Last week we announced that you can edit details about a business listing directly through the Place Page. But sometimes you may find a place in Google Maps that isn't quite positioned where it should be. Let's say you know that your favorite pizzeria is near the corner but the marker for it appears further down the block. You want all hungry pizza-cravers to be able to find this great spot, so you want to make sure the marker leads them directly to the storefront. You could use our map editing feature (the "move marker" edit) to move it to the right place, but moving the marker to the right location is not always that easy, especially in denser urban areas, if the only reference you have are maps or satellite images because you can only get a view from above. So now we have added one more very handy reference for making a map marker edit: Street View images. It makes the edit much easier.

Let me show you how the editing feature works.

When you find a place that is in a wrong location, click on the marker and get an infowindow open as what you did before.

Click on the "more" link, and then click the "Move marker" link in the drop down menu. You'll see two jumping markers in the map and the Street View image appear, which means both of them can be dragged. When you drag the marker on the map to a new position, the marker inside the panorama will be updated correspondingly, and vice versa.

Since you can now view a street-level image of where the marker will be placed, it's not difficult to find the exact spot in the image and place the marker to the right position. Isn't that convenient? After editing, all you need to do is to click the "Save" button above the Street View panorama. If you're not happy with the edit, or just not sure if it is correct, you can always hit the "Cancel" button. Edits with Street View images tend to be more accurate and precise because looking at the ground-level images provides very helpful local detail.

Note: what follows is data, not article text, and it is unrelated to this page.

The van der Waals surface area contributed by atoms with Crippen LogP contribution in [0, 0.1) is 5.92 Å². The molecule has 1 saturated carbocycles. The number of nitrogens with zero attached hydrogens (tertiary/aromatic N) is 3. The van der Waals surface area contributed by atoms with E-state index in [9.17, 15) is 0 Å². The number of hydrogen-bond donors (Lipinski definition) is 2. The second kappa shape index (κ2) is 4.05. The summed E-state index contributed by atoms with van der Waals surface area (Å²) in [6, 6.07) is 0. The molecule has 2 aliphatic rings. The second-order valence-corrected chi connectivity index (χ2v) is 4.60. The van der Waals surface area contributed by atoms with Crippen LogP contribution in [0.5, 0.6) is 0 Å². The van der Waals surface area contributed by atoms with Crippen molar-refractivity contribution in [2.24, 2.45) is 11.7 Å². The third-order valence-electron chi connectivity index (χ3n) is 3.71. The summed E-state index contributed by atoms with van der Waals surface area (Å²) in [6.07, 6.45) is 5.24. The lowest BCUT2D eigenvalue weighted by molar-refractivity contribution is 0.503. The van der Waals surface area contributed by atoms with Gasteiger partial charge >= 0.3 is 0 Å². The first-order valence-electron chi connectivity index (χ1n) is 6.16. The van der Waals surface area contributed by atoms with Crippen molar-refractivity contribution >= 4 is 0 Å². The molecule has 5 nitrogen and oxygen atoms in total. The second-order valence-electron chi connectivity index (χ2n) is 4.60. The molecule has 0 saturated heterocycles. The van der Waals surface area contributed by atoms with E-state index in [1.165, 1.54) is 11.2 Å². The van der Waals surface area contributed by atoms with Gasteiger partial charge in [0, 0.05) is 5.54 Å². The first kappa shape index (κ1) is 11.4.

With the editing feature, we encourage our users to put the marker at the entrance of the place. However, users sometimes put the marker in the center of a street block, and we don't have an easy way of detecting this. By introducing this feature, we know approximately where the facades are from Street View images. Based on the information, we can snap the dragged markers to the closest facades automatically by using street view information. Of course, we have a threshold for the snapping: if you attempt to put a marker inside a large place with no Street View image (for example, a park or a stadium), we may end up with the marker in the center and a message box indicating there isn't a Street View image available.

Now you can make sure that everyone searching for your favorite businesses in your hometown can be directed to exactly the right spot, so do your part and move those markers.